Who would have thought that in 2022 the film-TV industry’s most frequently heard whine would be: “I wanna go to an in-person market?” Just three years ago the cry was: “Who needs so many markets?”
I don’t know if time changes people’s perspectives, or if, in this case, perspectives were changed by the arrival of COVID-19, but the fact remains that in 2019 the international TV industry seemed to be fed up with TV trade shows, while in 2021, those same executives clamored for the return of TV trade shows.
This could be the best example of the famous expression, “Be careful what you wish for, you might just get it.”
The industry went from some 15 major TV markets in 2019 to none in 2020, and just three in 2021. The 2022 TV market season is still young, but it did not start out well, with the cancellation of the NATPE Miami event in January.
The narrative in 2019 was that there were simply too many markets, especially since relationships between sellers and buyers were kept up by telephone, personal visits, and e-mails, meaning that the sheer number of markets was unnecessary. In addition, reps of the U.S. studios felt that their numerous local offices rendered the markets superfluous.
Then, two things happened almost simultaneously: The arrival of the pandemic and the development of streaming platforms on a massive scale. The former made sure that TV markets were held virtually rather than in person, the latter that TV content was being siphoned off from the marketplace to feed ravenous streaming services.
In favoring streaming, the U.S. studios made a strategic decision early on to each forfeit some $3 billion in yearly content sales for money-losing platforms, after Wall Street promised that they would be richly rewarded in the future.
At the beginning of the virtual market trend, some organizers actually did make money, which encouraged them to continue, while participants were experiencing so-called Zoom fatigue. Having to constantly be in front of a computer screen for business, as well as having to review various content offerings (in order to keep abreast) simply became too much for too many people.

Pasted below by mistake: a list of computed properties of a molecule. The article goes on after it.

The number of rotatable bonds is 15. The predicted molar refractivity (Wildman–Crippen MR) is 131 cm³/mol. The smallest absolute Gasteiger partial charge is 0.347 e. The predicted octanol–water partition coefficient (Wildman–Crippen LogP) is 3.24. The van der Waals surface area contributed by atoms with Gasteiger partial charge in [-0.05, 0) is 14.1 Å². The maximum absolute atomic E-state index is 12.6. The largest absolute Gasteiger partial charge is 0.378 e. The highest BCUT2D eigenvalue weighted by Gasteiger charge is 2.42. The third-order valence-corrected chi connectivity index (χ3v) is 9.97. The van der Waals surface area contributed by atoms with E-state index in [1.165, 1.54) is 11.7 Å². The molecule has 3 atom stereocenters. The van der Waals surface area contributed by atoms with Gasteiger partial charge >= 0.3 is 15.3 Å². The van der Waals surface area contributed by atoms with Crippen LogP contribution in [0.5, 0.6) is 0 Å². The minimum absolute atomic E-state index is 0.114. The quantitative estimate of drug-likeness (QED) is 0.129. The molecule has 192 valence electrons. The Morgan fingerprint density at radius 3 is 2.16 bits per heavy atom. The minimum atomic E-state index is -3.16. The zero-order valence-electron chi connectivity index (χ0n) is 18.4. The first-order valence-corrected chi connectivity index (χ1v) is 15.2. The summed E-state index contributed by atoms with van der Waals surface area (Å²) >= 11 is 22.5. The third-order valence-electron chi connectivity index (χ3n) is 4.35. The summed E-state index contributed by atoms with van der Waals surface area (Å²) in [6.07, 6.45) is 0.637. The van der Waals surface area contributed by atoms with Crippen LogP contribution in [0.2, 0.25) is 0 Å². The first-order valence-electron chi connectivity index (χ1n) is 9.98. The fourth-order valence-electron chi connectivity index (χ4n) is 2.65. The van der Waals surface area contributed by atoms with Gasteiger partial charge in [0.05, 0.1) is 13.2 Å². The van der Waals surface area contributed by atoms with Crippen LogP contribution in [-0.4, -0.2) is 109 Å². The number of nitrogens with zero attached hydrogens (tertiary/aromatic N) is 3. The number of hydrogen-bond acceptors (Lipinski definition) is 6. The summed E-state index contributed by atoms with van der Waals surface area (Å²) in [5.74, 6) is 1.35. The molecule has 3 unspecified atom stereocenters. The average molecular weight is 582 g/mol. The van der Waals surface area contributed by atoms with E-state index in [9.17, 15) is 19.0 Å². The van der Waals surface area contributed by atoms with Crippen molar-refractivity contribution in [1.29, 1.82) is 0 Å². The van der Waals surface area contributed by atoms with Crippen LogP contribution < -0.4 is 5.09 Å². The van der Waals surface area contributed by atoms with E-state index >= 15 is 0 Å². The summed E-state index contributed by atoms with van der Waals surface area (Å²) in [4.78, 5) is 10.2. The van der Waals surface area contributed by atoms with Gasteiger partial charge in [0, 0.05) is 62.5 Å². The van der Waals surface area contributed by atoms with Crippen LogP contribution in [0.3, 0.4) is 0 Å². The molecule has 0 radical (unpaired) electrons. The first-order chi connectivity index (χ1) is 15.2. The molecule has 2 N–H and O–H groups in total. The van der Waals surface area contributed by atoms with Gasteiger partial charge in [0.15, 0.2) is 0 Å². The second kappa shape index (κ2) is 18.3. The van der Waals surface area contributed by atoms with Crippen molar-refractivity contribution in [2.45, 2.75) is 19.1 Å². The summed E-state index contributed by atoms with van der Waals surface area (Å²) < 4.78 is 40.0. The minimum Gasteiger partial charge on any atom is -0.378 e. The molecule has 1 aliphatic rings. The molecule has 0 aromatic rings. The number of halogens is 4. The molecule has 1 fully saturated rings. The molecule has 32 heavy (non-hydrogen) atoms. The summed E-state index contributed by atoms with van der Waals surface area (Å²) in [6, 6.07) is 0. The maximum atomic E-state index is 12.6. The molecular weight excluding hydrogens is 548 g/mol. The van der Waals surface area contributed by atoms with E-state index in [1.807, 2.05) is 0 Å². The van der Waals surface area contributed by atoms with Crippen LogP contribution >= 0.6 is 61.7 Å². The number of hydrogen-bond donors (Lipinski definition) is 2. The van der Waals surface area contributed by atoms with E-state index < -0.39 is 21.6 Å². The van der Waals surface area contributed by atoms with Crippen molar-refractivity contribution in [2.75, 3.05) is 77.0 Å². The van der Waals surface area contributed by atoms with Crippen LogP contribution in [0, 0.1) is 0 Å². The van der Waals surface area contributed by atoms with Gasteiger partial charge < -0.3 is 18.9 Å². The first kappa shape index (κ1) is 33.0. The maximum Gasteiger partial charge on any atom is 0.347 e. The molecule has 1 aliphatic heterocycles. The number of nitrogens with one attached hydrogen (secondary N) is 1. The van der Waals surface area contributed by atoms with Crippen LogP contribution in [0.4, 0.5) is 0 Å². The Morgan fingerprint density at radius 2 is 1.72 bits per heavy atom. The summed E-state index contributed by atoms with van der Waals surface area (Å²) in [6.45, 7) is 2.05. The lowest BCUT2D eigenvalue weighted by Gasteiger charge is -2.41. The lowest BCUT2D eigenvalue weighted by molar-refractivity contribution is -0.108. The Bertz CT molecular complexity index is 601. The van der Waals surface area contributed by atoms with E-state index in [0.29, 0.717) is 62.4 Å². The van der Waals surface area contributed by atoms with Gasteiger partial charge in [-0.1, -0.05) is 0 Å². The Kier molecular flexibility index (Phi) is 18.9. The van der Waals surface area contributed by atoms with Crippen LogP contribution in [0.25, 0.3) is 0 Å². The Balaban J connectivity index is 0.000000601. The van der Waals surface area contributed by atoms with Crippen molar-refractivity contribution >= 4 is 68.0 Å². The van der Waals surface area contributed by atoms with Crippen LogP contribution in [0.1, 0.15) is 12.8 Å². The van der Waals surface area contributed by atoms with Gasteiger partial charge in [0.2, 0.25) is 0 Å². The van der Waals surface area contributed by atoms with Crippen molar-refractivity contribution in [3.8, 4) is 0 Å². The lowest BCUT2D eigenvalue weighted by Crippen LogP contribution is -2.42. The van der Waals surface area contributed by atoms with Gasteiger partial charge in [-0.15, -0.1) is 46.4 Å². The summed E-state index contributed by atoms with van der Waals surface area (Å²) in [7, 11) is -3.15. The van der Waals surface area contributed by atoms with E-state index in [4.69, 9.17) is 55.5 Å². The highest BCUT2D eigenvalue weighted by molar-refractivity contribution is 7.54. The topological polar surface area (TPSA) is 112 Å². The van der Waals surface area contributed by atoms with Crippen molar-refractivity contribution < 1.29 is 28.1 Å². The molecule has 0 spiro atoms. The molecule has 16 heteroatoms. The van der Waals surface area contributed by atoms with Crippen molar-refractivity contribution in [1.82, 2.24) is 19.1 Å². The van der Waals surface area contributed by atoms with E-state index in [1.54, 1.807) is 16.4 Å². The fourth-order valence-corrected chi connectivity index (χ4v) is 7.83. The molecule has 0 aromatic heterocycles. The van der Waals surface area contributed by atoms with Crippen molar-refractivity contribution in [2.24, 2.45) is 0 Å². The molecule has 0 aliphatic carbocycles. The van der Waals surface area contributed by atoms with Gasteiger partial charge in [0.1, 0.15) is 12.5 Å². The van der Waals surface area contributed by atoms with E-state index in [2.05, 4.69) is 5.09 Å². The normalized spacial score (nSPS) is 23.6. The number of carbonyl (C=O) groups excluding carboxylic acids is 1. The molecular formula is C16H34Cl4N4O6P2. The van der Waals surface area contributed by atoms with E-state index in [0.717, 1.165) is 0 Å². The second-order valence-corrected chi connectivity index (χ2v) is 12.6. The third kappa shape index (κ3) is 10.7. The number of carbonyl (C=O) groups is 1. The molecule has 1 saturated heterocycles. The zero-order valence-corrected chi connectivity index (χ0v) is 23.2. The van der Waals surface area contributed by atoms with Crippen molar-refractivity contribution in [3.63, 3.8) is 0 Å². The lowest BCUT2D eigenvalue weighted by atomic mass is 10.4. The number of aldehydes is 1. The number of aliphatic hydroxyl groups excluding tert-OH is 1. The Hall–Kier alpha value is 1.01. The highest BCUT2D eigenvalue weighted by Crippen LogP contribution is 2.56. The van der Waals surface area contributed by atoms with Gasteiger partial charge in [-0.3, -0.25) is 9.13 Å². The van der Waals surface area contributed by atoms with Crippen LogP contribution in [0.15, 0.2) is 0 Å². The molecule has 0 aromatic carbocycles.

By the summer of 2021 the cry became: “Enough with these virtual events. We need to return to face-to-face meetings.”
Some markets tried with hybrid events, but had limited success, and a recent BBC report announced that “hybrid work is emotionally exhausting.”
Indeed, many film/TV executives were so excited about the in-person MIPCOM this past October and MIP Cancun the following month, that the reduced attendance became irrelevant. Some of the people who had previously moaned when attendance fell below the 10,000 mark were now excited about just 2,000 people. Before the cancellation of NATPE Miami, entertainment executives’ favorite whine was “I wanna go to Miami,” so much so that it could actually become a new tagline for the market, if it ever does return to Miami.
What else? Ah! Let’s not forget the financial burden that some courageous and industry-minded mart organizers suffered for returning to in-person markets with reduced exhibitors and attendance, because, you see, for other marketeers the virtual reality had less to do with the pandemic, and more with the dollars and cents that they were losing by staging a smaller than usual event. In many cases, the penalty they had to pay for canceling an in-person market was lower than the losses they would have incurred by keeping the live event alive.
Let’s now hope that the virtual world is behind us and reality is ahead of us.
(By Dom Serafini)
Audio Version (a DV Works service)